NRC hears most ignoble story
Accra, April 21, GNA- Mr. Panti Asare, Witness at the National Reconciliation Commission (NRC) on Monday recounted a story about brutalities he suffered from soldiers during the reign of the late General Ignatius Kutu Acheampong.
Mr. Asare said the soldiers arrested him wrongly instead of his brother, Mr Emmanuel Kofi Amoah, who he later got to know had duped the Secretary of the late General, then the Head of State. General Acheampong's government, the Supreme Military Council I, which came to of power through a military coup, ruled the country from January 13 1972 to July 5 1978.
Witness said he was unlettered and therefore, could not remember anything about the date but was emphatic the event happened during the Acheampong regime.
He said as a result of the brutalities he lost the left eye, and had vision impairment in the right eye, and scars all over his body, including one under his manhood.
Mr Asare, who has since stayed in Nsawam Djankrom, told the Commission that six soldiers forced open his hall when he was asleep in search of his brother, who then assisted people to purchase cars. He said they mistook him for his brother, and despite his protestations, he was kicked all over his body.
He added that the soldiers dragged him outside and kept on kicking him, demanding to know where his brother was. They eventually sent him to the Castle Guardroom, where he was detained for three weeks.
He said during the three-week detention, the soldiers who came on duty took turns to beat him, and attempted pulling his left eye, which popped out.
He said one Cpl Manfo saved him one time, only for another group of soldiers who resumed duty to start beating him again.
Witness said about a week to his release, a group of soldiers informed him the Head of State wanted to have audience with him, but rather took him to the Osu Public Toilet, gave him a container and ordered him to collect human excreta and dump it at the beach. He added that he was made to scoop with his bare hands, the faeces in the container after dumping it, adding that he was brought back to the Castle and the shameful action was repeated.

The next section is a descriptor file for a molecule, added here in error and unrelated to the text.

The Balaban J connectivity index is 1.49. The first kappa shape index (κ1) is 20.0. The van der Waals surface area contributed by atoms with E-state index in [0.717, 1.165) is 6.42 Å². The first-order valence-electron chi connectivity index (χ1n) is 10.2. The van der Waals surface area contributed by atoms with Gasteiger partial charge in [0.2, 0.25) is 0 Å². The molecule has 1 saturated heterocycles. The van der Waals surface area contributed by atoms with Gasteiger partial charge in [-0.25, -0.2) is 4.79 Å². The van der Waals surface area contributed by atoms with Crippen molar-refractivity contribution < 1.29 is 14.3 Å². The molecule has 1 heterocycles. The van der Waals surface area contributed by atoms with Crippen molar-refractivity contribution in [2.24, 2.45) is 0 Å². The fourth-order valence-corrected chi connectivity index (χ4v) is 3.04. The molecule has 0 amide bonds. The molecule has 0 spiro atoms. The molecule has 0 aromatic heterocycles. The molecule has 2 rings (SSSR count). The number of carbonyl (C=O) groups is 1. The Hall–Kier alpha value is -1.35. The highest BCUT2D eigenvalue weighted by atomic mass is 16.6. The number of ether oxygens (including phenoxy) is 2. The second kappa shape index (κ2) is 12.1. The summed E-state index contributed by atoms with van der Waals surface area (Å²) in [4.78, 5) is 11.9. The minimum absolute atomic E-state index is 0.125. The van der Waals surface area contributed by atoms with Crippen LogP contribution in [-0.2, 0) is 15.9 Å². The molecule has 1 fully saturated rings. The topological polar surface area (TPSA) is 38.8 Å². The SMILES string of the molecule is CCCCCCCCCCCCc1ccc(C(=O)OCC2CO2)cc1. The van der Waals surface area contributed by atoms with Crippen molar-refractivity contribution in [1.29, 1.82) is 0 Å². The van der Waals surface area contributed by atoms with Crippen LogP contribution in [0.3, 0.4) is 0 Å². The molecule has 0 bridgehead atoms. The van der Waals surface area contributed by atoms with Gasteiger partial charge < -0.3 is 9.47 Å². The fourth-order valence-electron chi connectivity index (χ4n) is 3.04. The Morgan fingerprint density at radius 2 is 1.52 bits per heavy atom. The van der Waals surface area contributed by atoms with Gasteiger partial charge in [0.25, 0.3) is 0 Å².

Mr. Asare said he was then given a bowl of boiled rice, and was asked to eat with his soiled hands. Witness said the soldiers then told him he was to have an audience with General Acheampong, but warned him not to disclose their brutalities to him.
" I was drenched in faeces, and was very weak, so I asked to be given a rag to crawl on to see General Acheampong who was very surprised see me in that state and asked that I should be taken back to wash down."
Mr Asare said a man he later got to know as Lawyer Tagoe had neat clothes to be brought to him.
He said he told the then Head of State of the brutalities he had suffered, and General ordered some drugs to given to him. Witness said he later got to know that Lawyer Tagoe had arranged for his release at the instance of his brother Kofi Amoah.
He said Lawyer Tagoe arranged for him for have treatment at the 37 Military Hospital but, he was later referred the Korle Bu Teaching Hospital where an eye specialist declared that his left eye was damaged. Mr Asare could not produce any initial record of the hospital treatment, explaining that they got missing when thieves raided his house.
Mr Asare, who said he had been advised not to do any strenuous work medical grounds prayed the Commission to recommend any possible assistance for him.
Another Witness, Mr. John Kwadwo Taah, a younger brother of the late General Kutu Acheampong, told the Commission of the seizure of 21 of 36 cattle at Hwidiem belonging to the elder brother, 104 pieces of men's cloth soldiers seized and a sound system by one Lieutenant Sackey.
He prayed the Commission to recommend a compensation for the family.
Mr Taah, on behalf of the Acheampong Family prayed the Commission to establish the charge for the execution of the late General, and which court tried and found him guilty.
Mr Taah further prayed the Commission to recommend appropriate compensation in respect of a house at West Patase Estate, which he acquired from the then State Housing Corporation, for which he was made to pay for again after the June 4 1979 military coup.